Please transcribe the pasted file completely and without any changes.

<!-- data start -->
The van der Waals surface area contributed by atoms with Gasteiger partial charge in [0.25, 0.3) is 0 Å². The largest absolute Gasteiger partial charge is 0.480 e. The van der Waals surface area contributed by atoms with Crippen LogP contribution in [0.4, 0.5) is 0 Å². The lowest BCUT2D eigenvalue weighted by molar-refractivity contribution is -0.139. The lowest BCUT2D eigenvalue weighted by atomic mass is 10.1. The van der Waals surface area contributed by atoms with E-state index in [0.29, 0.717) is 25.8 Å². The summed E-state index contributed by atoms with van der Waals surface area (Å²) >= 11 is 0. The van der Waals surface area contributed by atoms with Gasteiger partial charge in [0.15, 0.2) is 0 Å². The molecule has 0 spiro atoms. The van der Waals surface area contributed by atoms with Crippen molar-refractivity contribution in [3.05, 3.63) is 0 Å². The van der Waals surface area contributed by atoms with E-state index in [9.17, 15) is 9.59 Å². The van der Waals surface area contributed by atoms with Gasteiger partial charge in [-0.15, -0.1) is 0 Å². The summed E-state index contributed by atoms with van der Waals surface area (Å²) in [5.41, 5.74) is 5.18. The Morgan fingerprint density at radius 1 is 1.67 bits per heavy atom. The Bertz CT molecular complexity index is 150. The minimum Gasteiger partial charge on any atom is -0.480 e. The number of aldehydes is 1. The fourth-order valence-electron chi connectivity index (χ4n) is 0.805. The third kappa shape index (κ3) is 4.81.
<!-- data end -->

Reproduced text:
The van der Waals surface area contributed by atoms with Gasteiger partial charge in [0.25, 0.3) is 0 Å². The largest absolute Gasteiger partial charge is 0.480 e. The van der Waals surface area contributed by atoms with Crippen LogP contribution in [0.4, 0.5) is 0 Å². The lowest BCUT2D eigenvalue weighted by molar-refractivity contribution is -0.139. The lowest BCUT2D eigenvalue weighted by atomic mass is 10.1. The van der Waals surface area contributed by atoms with E-state index in [0.29, 0.717) is 25.8 Å². The summed E-state index contributed by atoms with van der Waals surface area (Å²) >= 11 is 0. The van der Waals surface area contributed by atoms with Gasteiger partial charge in [0.15, 0.2) is 0 Å². The molecule has 0 spiro atoms. The van der Waals surface area contributed by atoms with Crippen molar-refractivity contribution in [3.05, 3.63) is 0 Å². The van der Waals surface area contributed by atoms with E-state index in [9.17, 15) is 9.59 Å². The van der Waals surface area contributed by atoms with Gasteiger partial charge in [-0.15, -0.1) is 0 Å². The summed E-state index contributed by atoms with van der Waals surface area (Å²) in [5.41, 5.74) is 5.18. The Morgan fingerprint density at radius 1 is 1.67 bits per heavy atom. The Bertz CT molecular complexity index is 150. The minimum Gasteiger partial charge on any atom is -0.480 e. The number of aldehydes is 1. The fourth-order valence-electron chi connectivity index (χ4n) is 0.805. The third kappa shape index (κ3) is 4.81.